Is 'too big to fail' for banks really coming to an end?
Interviewing Alistair Darling in 2011, three years after the financial crisis during which he was chancellor, his most striking answer to me was not about the fear that Britain's economic system was on the point of collapse.
It wasn't even his worry that ATMs up and down the country might simply stop functioning.
Those answers were of course chilling. But they were symptoms of a wider disease.
Mr Darling's most striking answer was the "absolute astonishment" he felt when he asked Britain's largest banks to account for the risks contained in their businesses - and they were unable to come up with a coherent answer.
This total lack of knowledge - coupled with the hubris of profit-taking built on lax credit - went to the heart of the financial crisis.
Regulators appeared similarly non-plussed.
Such was the global complexity and lack of governance in the international financial system, when it came to rescuing the banks from having to eat their own sick, the UK government - and many other governments around the world - initially had no idea how large the bill would be.
And neither did the banks.
Taxpayer as guarantor
The only funding avenues large enough to contain such unquantifiable risks were those provided by central banks and the taxpayer.
The alternative was financial meltdown.
The numbers turned out to be astronomical. A National Audit Office report in August this year suggested the value of the UK government's total support for the financial system alone exceeded £1.1tn at its height.
Many tens of billions of pounds worth of capital was directly injected into failing banks and building societies.
The rest of that dizzying £1.1tn was the total value of liability insurance - the government guaranteeing banks' security as lender of last resort.
Put simply, the taxpayer had become the guarantor of the global financial system and the banks that are the essential plumbing of that system.
In direct capital the UK government (the taxpayer) ultimately had to find over £100bn. More than £66bn was used to rescue the Royal Bank of Scotland (still 80% owned by the government) and Lloyds Bank (still 25% owned by the government).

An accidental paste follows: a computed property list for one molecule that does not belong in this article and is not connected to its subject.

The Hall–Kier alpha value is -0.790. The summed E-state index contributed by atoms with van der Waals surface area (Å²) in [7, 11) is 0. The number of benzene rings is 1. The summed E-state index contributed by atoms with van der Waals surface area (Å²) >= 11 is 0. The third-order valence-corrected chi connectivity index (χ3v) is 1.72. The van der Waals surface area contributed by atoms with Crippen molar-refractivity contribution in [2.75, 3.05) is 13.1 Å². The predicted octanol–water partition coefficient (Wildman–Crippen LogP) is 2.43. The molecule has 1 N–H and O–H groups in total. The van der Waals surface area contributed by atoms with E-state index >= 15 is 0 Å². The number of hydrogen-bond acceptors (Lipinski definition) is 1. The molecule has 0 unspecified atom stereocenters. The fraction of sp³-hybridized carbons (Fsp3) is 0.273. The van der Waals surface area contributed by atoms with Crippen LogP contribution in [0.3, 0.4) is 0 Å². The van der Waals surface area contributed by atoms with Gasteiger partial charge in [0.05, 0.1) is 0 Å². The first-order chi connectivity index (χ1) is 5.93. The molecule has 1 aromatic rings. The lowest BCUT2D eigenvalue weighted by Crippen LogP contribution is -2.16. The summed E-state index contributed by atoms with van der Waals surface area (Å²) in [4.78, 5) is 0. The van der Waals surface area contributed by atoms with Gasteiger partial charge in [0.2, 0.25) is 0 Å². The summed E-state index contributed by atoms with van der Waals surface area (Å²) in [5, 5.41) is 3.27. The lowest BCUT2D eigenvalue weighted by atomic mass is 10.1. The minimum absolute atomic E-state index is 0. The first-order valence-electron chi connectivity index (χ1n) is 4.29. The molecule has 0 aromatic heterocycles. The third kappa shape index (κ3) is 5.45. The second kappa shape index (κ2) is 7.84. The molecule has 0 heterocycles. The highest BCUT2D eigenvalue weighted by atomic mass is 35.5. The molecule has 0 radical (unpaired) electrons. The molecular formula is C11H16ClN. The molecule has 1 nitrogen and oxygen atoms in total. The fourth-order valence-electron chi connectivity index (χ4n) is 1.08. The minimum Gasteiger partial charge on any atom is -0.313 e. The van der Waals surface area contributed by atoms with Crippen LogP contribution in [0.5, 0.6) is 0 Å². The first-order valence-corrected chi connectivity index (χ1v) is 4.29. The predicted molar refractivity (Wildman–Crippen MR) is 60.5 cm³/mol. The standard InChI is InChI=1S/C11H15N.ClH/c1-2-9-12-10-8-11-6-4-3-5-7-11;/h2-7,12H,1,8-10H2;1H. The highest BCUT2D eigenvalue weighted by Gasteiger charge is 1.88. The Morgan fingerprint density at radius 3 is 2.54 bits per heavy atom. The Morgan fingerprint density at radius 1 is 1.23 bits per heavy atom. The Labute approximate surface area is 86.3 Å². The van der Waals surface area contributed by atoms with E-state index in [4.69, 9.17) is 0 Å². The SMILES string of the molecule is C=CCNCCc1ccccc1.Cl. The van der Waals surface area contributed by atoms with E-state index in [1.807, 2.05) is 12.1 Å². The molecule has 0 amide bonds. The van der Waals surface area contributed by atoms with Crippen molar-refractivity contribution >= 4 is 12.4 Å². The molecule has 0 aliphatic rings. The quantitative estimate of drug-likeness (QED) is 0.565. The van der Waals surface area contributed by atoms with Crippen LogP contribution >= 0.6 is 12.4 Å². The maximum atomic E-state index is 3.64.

Of that, the sale of two chunks of Lloyds since the last election in 2010 has raised the princely sum of £7.4bn.
UK Asset Resolution, the state agency charged with handling the collapse of those other lead players in the the financial crisis, Northern Rock and Bradford and Bingley, has so far paid back £12bn of a near-£50bn government loan.
What is clear is that the taxpayer is still a good deal out of pocket.
Never again, went out the cry. At the G20 summit in London in 2009, world leaders from President Barack Obama to Gordon Brown demanded that the ugly canard of "too big to fail" - banks so large that their collapse would spark economic chaos - was brought to an end.
They demanded that the Financial Stability Board (FSB), a grouping of central bankers and financial policy makers, come up with a plan. Mark Carney, the governor of the Bank of England, is chairman of the FSB.
Today, after years of weighty policy documents and discussion, Mr Carney says that in the battle to end taxpayer exposure to failing financial institutions the world has reached a "watershed moment".
The FSB has published new standards on "loss absorbing capital" for all globally significant banks - major chunks of money banks will have to raise to ensure they have access to enough money to weather any future crisis without recourse to government coffers.
The FSB says banks will have to be able to access capital worth between 15% and 20% of their assets.
That is a very big number. Analysts suggest that the bill for this major amount of new capital could be as high as €200bn (£157bn) for Europe's banks alone.
The bill for American, Japanese and Chinese institutions which also make up the list of "globally significant banks" would be far higher.
As Roberto Nicastro, group general manager at UniCredit, told the Financial Times: "Banks would need to comply by further reducing lending activity."
And that could mean less money to support the economy.
So, is the taxpayer now protected?
Well, these new rules are unlikely to come into force until January 2019 at the earliest - so not yet.
And some economists are not convinced that in a systemic crisis any new regulations will be able to cope. In the teeth of an economic meltdown, could governments and regulators really organise the successful winding-down of failing institutions without the taxpayer once again footing the bill?
As we know, the best laid strategies of governments and regulators can come unstuck at the first contact with the enemy - events in the real world. The markets can gain a life of their own.
Mr Carney is sure banks are now safer than they were. And these new rules, which will be one of the main topics of debate at the G20 summit in Brisbane next week, will mean they are better prepared for the future.
Banks already have a lot more capital on their balance sheets to withstand global shocks.
"Living wills" - banks' emergency plans to be used in the event of a crisis - will eventually allow one part of a bank to be wound down in an orderly fashion without bringing down the whole operation.
That's the theory at least.
The UK's policy of "ring-fencing" - protecting the central retail bank from a collapse in investment banking activity - is also coming to help that process.
As is "bail-in" debt which means that investors carry the brunt of the cost of collapse. Rather than being paid back, they will be obliged to take an equity stake in the failing institution.
Central banks hope that will concentrate investors' minds on the stability of the bank rather than the short-term returns an institution can generate.
The end of "too big to fail"? Not yet. A major step on the journey? Mr Carney would like us to believe so.